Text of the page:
More complete classifications of the for-profit sector should consider many factors. One would be delineation from other higher education and non-higher education sectors. Others could include level and weight of programs, accreditation status, form or ownership, size, geographical distribution of campuses, and the extent to which “face” or distance delivery modes are employed. A combination of such factors could help identify and analyze the diversity of for-profit institutions. For example, Jones International University is a regionally accredited virtual university, owned by a private corporation, that offers bachelor’s and master’s degrees. ITT Technical Institute is a nationally accredited institution, with campuses across the U.S. and a joint program with a Canadian-owned for-profit business school in China. ITT shares trade on the stock exchange, and it awards two-year, four-year and graduate degrees, as well as non-degree certificates. Analysis should reflect such differences and certainly avoid any stereotype about the for-profit sector as a single entity.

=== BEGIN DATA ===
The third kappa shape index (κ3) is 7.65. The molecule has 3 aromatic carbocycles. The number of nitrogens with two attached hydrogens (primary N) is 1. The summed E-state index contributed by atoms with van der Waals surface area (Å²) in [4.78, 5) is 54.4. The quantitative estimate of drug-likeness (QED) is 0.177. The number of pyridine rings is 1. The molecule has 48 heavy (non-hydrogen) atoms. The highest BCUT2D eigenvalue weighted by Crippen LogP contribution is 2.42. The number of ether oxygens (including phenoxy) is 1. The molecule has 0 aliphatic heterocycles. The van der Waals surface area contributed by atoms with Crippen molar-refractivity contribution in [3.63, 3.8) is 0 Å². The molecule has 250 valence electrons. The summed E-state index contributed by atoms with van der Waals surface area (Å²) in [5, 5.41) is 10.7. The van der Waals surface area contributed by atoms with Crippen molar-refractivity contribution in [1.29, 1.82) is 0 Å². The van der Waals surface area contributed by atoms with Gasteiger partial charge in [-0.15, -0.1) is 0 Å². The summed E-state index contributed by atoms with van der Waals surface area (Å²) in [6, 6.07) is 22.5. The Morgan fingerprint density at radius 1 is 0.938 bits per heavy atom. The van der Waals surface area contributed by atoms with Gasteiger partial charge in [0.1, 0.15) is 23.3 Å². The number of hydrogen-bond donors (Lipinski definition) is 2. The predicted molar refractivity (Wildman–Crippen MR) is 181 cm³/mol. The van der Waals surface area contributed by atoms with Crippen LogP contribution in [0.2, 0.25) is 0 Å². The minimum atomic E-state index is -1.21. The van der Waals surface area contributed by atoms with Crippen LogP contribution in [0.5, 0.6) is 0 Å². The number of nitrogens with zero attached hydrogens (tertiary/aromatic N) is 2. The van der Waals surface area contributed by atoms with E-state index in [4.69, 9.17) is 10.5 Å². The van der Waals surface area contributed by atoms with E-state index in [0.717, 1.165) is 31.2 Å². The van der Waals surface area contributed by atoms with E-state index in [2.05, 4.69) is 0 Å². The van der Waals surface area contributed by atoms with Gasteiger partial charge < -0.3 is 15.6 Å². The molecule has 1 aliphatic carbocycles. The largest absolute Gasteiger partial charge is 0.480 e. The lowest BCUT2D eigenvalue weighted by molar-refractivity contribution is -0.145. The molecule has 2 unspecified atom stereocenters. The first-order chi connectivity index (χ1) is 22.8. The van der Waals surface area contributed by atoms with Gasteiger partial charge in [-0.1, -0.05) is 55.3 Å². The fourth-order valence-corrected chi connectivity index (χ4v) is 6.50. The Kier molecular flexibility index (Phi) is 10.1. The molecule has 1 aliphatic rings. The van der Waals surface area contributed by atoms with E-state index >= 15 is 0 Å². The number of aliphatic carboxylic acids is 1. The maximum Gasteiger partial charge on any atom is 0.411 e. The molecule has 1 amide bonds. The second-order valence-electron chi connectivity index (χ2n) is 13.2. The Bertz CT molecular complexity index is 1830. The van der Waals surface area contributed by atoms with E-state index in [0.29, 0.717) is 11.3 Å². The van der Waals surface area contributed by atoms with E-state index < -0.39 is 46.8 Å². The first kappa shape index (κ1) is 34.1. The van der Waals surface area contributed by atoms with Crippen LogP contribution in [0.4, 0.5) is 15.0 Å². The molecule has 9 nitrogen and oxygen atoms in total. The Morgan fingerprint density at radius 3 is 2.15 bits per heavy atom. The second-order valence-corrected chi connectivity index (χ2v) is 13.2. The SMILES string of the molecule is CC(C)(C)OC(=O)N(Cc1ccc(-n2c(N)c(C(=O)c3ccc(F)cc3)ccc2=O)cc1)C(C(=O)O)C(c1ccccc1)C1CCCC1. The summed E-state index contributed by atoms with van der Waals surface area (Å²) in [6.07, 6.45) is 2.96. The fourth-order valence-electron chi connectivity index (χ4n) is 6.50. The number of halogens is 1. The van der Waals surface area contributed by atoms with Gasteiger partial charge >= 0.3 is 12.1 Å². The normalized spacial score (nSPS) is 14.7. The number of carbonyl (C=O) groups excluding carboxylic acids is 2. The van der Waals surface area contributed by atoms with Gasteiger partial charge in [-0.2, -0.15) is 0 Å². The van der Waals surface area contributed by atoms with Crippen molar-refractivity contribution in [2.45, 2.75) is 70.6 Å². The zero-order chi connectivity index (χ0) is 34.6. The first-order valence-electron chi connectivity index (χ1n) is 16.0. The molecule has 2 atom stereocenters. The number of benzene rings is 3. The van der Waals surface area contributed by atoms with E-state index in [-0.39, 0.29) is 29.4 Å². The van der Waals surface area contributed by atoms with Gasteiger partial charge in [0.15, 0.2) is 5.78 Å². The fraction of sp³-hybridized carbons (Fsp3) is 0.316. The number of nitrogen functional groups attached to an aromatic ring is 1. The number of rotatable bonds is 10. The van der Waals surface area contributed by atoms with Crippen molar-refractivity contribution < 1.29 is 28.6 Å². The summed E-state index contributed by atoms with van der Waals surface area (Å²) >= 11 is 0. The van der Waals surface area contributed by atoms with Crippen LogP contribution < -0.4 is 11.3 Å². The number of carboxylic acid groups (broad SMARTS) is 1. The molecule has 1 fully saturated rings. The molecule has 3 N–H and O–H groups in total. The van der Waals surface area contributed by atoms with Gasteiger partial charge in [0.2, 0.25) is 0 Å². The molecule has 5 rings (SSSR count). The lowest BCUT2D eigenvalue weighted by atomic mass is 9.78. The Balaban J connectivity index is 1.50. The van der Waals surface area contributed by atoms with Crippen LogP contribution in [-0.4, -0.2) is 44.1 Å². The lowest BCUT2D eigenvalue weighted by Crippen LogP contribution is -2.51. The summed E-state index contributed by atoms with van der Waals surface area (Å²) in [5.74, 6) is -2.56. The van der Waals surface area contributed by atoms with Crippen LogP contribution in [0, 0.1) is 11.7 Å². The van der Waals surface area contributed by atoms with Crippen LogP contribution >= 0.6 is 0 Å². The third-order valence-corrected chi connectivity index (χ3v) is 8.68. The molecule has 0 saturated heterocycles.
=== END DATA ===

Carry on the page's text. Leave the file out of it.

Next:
Additionally, a classification must track and come to grips with private-public partnership (meaning more than just collaboration between separate institutions, but rather, formal affiliations). Often this involves a public university—bringing the academic status, social legitimacy, curriculum, and facilities—and a private college, bringing efficient ways of capturing a paying market, providing access to less privileged groups, and so forth. Most of South Africa’s private enrollments are in private-public partnerships (Levy, 2003), and most partnerships involve for-profit institutions on the private side. There is a bewildering array of private (often at least functionally for-profit)-public partnerships in China, India, Malaysia, Russia, and other countries[18]. Some involve international relationships. In the U.S., formal articulation agreements exist between the for-profit and public sectors to funnel graduates of two-year programs of one sector into the four-year degree programs of the other sector.